Feel the Burn Page 28

“Well, comrade, if it is your monthly, stuff something up there. These dragons and Abominations will have you half-eaten before you can hope to beg for your useless life.”

“It is not my . . . forget it.”

“Already done.”

They entered the main cavern and all of them stopped. And stared.

What else could they do?

In the middle of the cavern, by the big dining table, two of the girl Abominations fought. It was kind of like the wrestling the Daughters of the Steppes taught their little girls when they were still learning to walk. Only the toddlers were better at it.

On the dining table was Zoya Kolesova. She held on to the boy Abomination while he tried to get away from her without using a weapon.

He needed a weapon.

On the other side of that table was the rest of Kachka’s team. They were telling Zoya to let the boy go, which Kachka truly appreciated.

With a sigh, Kachka began to move forward, hoping to restore some semblance of order, but the old Dragonwitch yanked her back and moved with a sure-footedness that Kachka found rather shocking considering the female’s usual limping gait.

Raising her walking stick, the old witch slammed it into the ground, shaking the cave walls and shocking everyone into silence. The two girls jumped apart as if on fire, panting from . . . what exactly? Exertion? Exertion from that?

“That is enough!” the She-dragon bellowed. “I’m tired of this centaur shit!”

“She started it!” the cousins screamed in unison while the boy yelled, “Get this beast off me!”

“You want to go to the Southlands, Iron scum?” Brigida abruptly asked the king.

“Uh . . .”

“Then go you shall.”

Brigida lifted her arms, her walking staff held high, the black crystal on the head suddenly glowing.

“Shit,” Nina murmured, her hand falling on Kachka’s shoulder.

Kachka glanced at her, wondering why the bitch was touching her. But the look of fear on her face . . .

“All of you,” the Dragonwitch bellowed, “get the fuck out of my house!”

Kachka watched as a spot beyond the dining table turned dark, the air around it swirling, lightning striking the ground beneath.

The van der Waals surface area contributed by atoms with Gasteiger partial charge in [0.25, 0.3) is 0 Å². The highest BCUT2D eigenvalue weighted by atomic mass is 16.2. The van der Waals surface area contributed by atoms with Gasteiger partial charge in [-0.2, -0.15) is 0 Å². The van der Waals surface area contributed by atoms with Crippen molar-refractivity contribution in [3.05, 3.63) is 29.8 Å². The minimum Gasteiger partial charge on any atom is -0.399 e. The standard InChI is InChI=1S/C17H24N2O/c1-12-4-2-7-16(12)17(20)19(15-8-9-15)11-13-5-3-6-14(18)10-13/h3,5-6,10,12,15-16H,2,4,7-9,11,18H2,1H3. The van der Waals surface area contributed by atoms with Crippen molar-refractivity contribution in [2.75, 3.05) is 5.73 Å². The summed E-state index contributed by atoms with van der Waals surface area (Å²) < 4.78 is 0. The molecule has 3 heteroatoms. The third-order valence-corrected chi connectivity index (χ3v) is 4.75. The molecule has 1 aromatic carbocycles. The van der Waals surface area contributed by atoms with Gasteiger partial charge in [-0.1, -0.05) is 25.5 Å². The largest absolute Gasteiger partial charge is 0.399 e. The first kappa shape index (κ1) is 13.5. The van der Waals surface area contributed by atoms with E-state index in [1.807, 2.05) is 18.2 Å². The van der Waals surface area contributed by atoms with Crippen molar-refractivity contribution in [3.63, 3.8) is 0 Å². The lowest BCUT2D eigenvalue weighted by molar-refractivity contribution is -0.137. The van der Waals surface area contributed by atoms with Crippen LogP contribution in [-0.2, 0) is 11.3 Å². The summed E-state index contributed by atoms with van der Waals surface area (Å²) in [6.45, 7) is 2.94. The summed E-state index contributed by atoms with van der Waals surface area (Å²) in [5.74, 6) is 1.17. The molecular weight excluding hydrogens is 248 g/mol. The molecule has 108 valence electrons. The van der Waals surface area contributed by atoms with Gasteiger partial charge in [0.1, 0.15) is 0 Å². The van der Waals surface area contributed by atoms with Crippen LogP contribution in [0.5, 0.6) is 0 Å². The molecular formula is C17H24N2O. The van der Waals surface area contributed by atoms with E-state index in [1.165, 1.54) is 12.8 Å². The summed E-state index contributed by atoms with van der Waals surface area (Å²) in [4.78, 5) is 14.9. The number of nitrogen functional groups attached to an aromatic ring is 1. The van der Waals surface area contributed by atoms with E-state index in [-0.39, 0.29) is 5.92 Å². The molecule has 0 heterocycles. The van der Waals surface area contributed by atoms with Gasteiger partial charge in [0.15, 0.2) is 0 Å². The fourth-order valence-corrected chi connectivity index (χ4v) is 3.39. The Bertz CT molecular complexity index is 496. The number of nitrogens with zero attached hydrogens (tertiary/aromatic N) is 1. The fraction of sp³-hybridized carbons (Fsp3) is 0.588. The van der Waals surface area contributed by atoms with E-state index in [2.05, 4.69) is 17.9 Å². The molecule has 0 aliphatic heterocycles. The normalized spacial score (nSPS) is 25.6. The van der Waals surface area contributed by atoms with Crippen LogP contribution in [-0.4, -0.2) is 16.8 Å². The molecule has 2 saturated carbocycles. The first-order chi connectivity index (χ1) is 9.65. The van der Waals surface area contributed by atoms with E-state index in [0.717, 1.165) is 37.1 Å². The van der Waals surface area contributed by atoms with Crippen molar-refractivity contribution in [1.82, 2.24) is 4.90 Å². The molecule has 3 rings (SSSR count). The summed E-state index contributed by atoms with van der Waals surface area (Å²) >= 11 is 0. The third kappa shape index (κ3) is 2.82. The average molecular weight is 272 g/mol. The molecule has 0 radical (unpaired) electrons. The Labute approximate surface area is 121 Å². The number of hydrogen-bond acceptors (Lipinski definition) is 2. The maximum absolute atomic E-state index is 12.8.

“What is she doing?” Gaius demanded.

Kachka shrugged. “Cleaning house.”

Brigida watched the last pain in her ass go through the doorway. Then she shut it and let out a relieved sigh.

Silence. Wonderful, amazing silence. No arguing. No complaining. No whining. No Riders. Just silence.

Now she could focus on the oncoming war and the Abominations littering the territories around her mountain home. There was training to do. Plans to organize. Sacrifices to make.

And she knew, without doubt, that her three young kin would make their way back here. But for now . . . she would do nothing but enjoy the quiet.

Exhausted, Brigida slowly lowered her arms and rested against her walking staff.

After thinking for a moment, she realized she had made one mistake in her anger.

“Should have kept that blasted bear . . .”

Chapter Seven

Briec the Mighty, second oldest in the House of Gwalchmai fab Gwyar, fourth in line to the throne of the White Dragon Queen, Shield Hero of the Dragon Wars, Gold Shield Hero of the War of the Provinces, Former Lord Defender of the Dragon Queen’s Throne, Patient Overlord of the beautiful Talaith’s heart, and proud father of the two most perfect, perfect daughters in the world merely because they were his daughters, which—no matter how much their mother might squawk about it—Talaith had little to do with, placed his legs up on the dining table and sighed happily as he sipped his wine.

Everyone was out at the moment and the Great Hall was wonderfully silent. He loved times like these. Even those vile dogs Lady Dagmar insisted on having around didn’t bother Briec when he was this relaxed.

He glanced down at the one currently sniffing around his chair, searching for scraps to feed the never-ending hunger these mammoth beasts never seemed to satisfy.

Briec sniffed a little himself. Gods. It had been ages since he’d had dog. A quick, lovely delicacy. Like finding beef jerky buried in one’s travel pouch. He hadn’t had dog in ages, not since Dagmar found him feeding on one a few years back. Gods! The drama! And the cursing! Who knew such a polite, well-taught woman had a mouth like a nasty sewer?

Briec glanced around. He was definitely alone. And this dog was not one of Dagmar’s favorites. If it was, it would be right by her side. Not trying to get its giant body under Briec’s chair to grab a scrap of bread. If Briec didn’t know better, he’d think the dog hadn’t eaten in days. But Briec did know better. Dagmar’s dogs ate better than any of them. The finest meats butchered and braised for the dogs’ consumption as if they were royals coming to visit and not four-legged beasts that were so very yummy.

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